The marionberry (Rubus L. subgenus Rubus) is a cultivar of blackberry released in 1956 by the USDA Agricultural Research Service breeding program in cooperation with Oregon State University.[1][2][3] It is named after Marion County, Oregon where the berry was bred and tested extensively in the mid-20th century.[1]

Hybrid parentage'Chehalem' × 'Olallie'
OriginMarion County, Oregon, 1956

A cross between the 'Chehalem' and 'Olallie' varieties,[1][2] it is the most widely planted cultivated blackberry in the world.[4] Marionberries account for 90% of the worldwide acreage of cultivated blackberries.[4]

Description and flavor Edit

Marionberries may be called caneberries due to their typical extensive growth on long canes (vines) and brambles.[5] Marionberries are an aggregate fruit formed in a cluster of many juice filled sacks called drupelets.[5]

The marionberry plant is a vigorously growing trailing vine, with some canes up to 20 feet (6.1 m) long.[1][3] The vines have many large spines, and the fruiting laterals are long and strong, producing many berries.[6] The berry is glossy and, as with many blackberries, appears black on the plant, but turns a deep, dark purple when frozen and thawed.[2] It is medium in size and tends to be conical, longer than it is wide.[2] The berry has a somewhat tart, earthy and sweet flavor.[2]

Development and cultivation Edit

The marionberry was developed by the United States Department of Agriculture Agricultural Research Service at Oregon State University in Corvallis, Oregon. It was bred by George F. Waldo as a mix between the small, flavorful 'Chehalem' berry and the larger, better-producing 'Olallie' berry.[1] Both the 'Chehalem' and 'Olallie' berries are caneberry hybrids. Waldo made the initial cross in 1945, selected it as OSC 928 in 1948 in Corvallis, and tested it in Marion County and elsewhere in the Willamette Valley.[1] The berry was released in 1956 under the name Marion – the county where it was first cultivated and tested.[1][7] It is considered to be a "trailing" blackberry vine suitable for management in cultivation.[8]

Oregon produces 90% of blackberries annually for the US market,[9] with Marion County and the Willamette Valley collectively accounting for most of that production.[7][9] The marionberry is well-adapted to the mild, maritime western Oregon climate, with its frequent rains and warm summers.[7][9]

Marionberries ripen throughout spring and early summer, reaching their peak during July when they are hand-picked or machine-harvested.[4][7] Some 900 Oregon growers produced marionberries, as of the early 2000s.[7] The harvesting season is typically between July 10 and August 10, with a single acre producing up to 6 tonnes (5.9 long tons; 6.6 short tons) in a harvest.[2][7]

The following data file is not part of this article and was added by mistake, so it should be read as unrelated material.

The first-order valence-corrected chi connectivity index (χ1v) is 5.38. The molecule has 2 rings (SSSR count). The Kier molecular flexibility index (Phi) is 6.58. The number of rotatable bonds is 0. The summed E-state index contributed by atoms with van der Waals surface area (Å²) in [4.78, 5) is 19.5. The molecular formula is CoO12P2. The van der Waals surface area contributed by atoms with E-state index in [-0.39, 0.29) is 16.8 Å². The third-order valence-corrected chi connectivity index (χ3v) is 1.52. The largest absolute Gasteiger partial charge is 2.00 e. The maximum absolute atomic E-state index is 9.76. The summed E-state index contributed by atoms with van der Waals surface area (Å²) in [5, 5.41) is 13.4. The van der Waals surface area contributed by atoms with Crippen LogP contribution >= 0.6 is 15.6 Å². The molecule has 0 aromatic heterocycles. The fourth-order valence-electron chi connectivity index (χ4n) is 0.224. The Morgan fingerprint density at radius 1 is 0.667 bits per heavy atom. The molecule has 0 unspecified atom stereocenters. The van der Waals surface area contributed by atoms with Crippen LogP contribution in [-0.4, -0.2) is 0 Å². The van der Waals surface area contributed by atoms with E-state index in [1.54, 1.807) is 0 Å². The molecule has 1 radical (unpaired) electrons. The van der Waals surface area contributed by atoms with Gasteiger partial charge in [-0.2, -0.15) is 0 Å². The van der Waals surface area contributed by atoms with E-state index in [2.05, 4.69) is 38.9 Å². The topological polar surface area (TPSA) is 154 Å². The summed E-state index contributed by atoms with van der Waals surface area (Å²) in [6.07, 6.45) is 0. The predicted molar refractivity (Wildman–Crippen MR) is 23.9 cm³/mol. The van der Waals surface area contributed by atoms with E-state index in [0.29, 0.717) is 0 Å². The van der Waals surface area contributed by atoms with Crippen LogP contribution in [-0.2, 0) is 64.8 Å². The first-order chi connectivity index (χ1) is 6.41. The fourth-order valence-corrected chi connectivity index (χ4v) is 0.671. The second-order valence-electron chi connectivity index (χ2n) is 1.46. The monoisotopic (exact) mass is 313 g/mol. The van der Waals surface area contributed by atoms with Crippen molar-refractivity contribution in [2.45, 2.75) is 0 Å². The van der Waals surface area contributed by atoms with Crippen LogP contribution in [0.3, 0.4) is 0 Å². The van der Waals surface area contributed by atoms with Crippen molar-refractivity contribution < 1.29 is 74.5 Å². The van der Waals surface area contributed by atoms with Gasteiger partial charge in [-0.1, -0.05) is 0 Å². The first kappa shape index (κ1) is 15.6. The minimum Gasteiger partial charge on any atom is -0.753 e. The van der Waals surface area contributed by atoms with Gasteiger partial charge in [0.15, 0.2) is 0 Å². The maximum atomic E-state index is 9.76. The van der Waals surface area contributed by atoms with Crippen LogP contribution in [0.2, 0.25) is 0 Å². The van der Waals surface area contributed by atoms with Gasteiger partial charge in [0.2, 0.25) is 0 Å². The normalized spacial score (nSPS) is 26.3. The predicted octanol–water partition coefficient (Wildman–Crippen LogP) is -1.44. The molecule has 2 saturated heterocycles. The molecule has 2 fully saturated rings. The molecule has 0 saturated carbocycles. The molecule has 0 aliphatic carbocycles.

There is a hybrid variety with boysenberry in Australia called Silvanberry. Classed under the blackberry family, Silvanberry plants have many characteristics commonly found among other blackberry varieties. These plants are long living (15 to 20 years) perennials, hardy and cold tolerant, easy to grow, and productive spreaders.[10]

Not an invasive species Edit

Although related to a blackberry species considered to be a noxious weed – the Himalaya blackberry (R. armeniacus) which is an aggressive invasive species[8] – marionberries are not invasive because they do not readily germinate to grow new canes from seed.[11] They are commonly pruned and trained on trellises.[8][11]

Marionberry pedigree Edit

The pedigree of marionberries involves 44% of Rubus ursinus, 25% of R. armeniacus, and 6% of R. idaeus (the red raspberry).[4]

Red Antwerp
Pacific Blackberry
Eastern Blackberry
Red Raspberry
Black LoganYoungberry

In popular culture Edit

Marionberries – as fresh or frozen fruit or in various products, such as jam, syrup or ice cream – are widely consumed and prized by visitors to the Willamette Valley as a souvenir.[4][7]

References Edit

  1. ^ a b c d e f g Finn, C; Strik B; Lawrence FJ (1997). "'Marion' trailing blackberry". Fruit Varieties Journal. 51 (3): 130–3.
  2. ^ a b c d e f "Marionberry". The Oregon Raspberry and Blackberry Commission. 2023. Retrieved 5 August 2023.
  3. ^ a b Danovich T (5 October 2016). "What's behind Oregon's marionberry mania?". The Salt, NPR. Retrieved 5 August 2023.
  4. ^ a b c d e Bernadine Strik (31 January 2019). "Marionberry". Oregon Encyclopedia, Oregon Historical Society. Retrieved 5 August 2023.
  5. ^ a b "Varieties". The Oregon Raspberry and Blackberry Commission. 2023. Retrieved 5 August 2023.
  6. ^ "Blackberry". Encyclopedia Britannica. 15 June 2023. Retrieved 5 August 2023.
  7. ^ a b c d e f g Monica Mersinger (19 August 2005). "Marionberries: A delicious part of Salem's past". Willamette Heritage Center. Retrieved 5 August 2023.
  8. ^ a b c Finn, Chad; Strik, Bernadine (1 December 2021). "Blackberry cultivars for Oregon". Extension Service, Oregon State University. Retrieved 5 August 2023.
  9. ^ a b c "Why Oregon". The Oregon Raspberry and Blackberry Commission. 2023. Retrieved 5 August 2023.
  10. ^ Amy Grant (20 July 2022). "Silvanberry Planting - How To Grow Silvanberries". Gardening Know How. Retrieved 5 August 2023.
  11. ^ a b Strik, Bernadine (1 June 2015). "Are marionberries invasive?". Extension Service, Oregon State University. Retrieved 6 August 2023.